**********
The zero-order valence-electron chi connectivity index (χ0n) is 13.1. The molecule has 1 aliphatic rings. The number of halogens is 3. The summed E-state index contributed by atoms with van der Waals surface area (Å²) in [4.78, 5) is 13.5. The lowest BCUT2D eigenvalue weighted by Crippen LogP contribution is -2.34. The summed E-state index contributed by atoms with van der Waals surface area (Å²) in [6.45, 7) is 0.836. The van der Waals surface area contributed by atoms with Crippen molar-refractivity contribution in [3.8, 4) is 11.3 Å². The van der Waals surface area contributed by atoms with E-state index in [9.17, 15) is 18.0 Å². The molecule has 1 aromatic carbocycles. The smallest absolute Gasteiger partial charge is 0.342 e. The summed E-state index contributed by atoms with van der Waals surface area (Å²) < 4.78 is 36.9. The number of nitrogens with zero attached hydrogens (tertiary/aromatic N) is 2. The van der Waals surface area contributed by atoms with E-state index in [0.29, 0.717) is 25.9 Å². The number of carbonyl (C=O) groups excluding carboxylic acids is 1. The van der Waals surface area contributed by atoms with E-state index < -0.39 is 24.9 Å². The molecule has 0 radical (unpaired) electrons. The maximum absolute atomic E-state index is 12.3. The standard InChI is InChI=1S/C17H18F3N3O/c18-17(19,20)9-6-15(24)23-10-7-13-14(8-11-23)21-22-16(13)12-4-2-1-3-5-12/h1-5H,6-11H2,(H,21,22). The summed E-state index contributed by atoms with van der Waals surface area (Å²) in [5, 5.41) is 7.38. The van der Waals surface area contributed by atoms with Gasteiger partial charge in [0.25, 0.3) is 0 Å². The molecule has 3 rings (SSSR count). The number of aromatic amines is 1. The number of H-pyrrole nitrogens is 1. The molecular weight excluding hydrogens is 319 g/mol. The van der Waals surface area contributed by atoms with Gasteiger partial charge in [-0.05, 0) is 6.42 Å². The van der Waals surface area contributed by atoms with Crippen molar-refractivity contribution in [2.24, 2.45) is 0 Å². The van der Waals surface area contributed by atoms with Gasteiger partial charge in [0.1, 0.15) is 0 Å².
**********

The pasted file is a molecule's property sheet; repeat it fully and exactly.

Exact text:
The zero-order valence-electron chi connectivity index (χ0n) is 13.1. The molecule has 1 aliphatic rings. The number of halogens is 3. The summed E-state index contributed by atoms with van der Waals surface area (Å²) in [4.78, 5) is 13.5. The lowest BCUT2D eigenvalue weighted by Crippen LogP contribution is -2.34. The summed E-state index contributed by atoms with van der Waals surface area (Å²) in [6.45, 7) is 0.836. The van der Waals surface area contributed by atoms with Crippen molar-refractivity contribution in [3.8, 4) is 11.3 Å². The van der Waals surface area contributed by atoms with E-state index in [9.17, 15) is 18.0 Å². The molecule has 1 aromatic carbocycles. The smallest absolute Gasteiger partial charge is 0.342 e. The summed E-state index contributed by atoms with van der Waals surface area (Å²) < 4.78 is 36.9. The number of nitrogens with zero attached hydrogens (tertiary/aromatic N) is 2. The van der Waals surface area contributed by atoms with E-state index in [0.29, 0.717) is 25.9 Å². The number of carbonyl (C=O) groups excluding carboxylic acids is 1. The van der Waals surface area contributed by atoms with E-state index < -0.39 is 24.9 Å². The molecule has 0 radical (unpaired) electrons. The maximum absolute atomic E-state index is 12.3. The standard InChI is InChI=1S/C17H18F3N3O/c18-17(19,20)9-6-15(24)23-10-7-13-14(8-11-23)21-22-16(13)12-4-2-1-3-5-12/h1-5H,6-11H2,(H,21,22). The summed E-state index contributed by atoms with van der Waals surface area (Å²) in [5, 5.41) is 7.38. The van der Waals surface area contributed by atoms with Gasteiger partial charge in [0.25, 0.3) is 0 Å². The molecule has 3 rings (SSSR count). The number of aromatic amines is 1. The number of H-pyrrole nitrogens is 1. The molecular weight excluding hydrogens is 319 g/mol. The van der Waals surface area contributed by atoms with Gasteiger partial charge in [-0.05, 0) is 6.42 Å². The van der Waals surface area contributed by atoms with Crippen molar-refractivity contribution in [2.24, 2.45) is 0 Å². The van der Waals surface area contributed by atoms with Gasteiger partial charge in [0.1, 0.15) is 0 Å².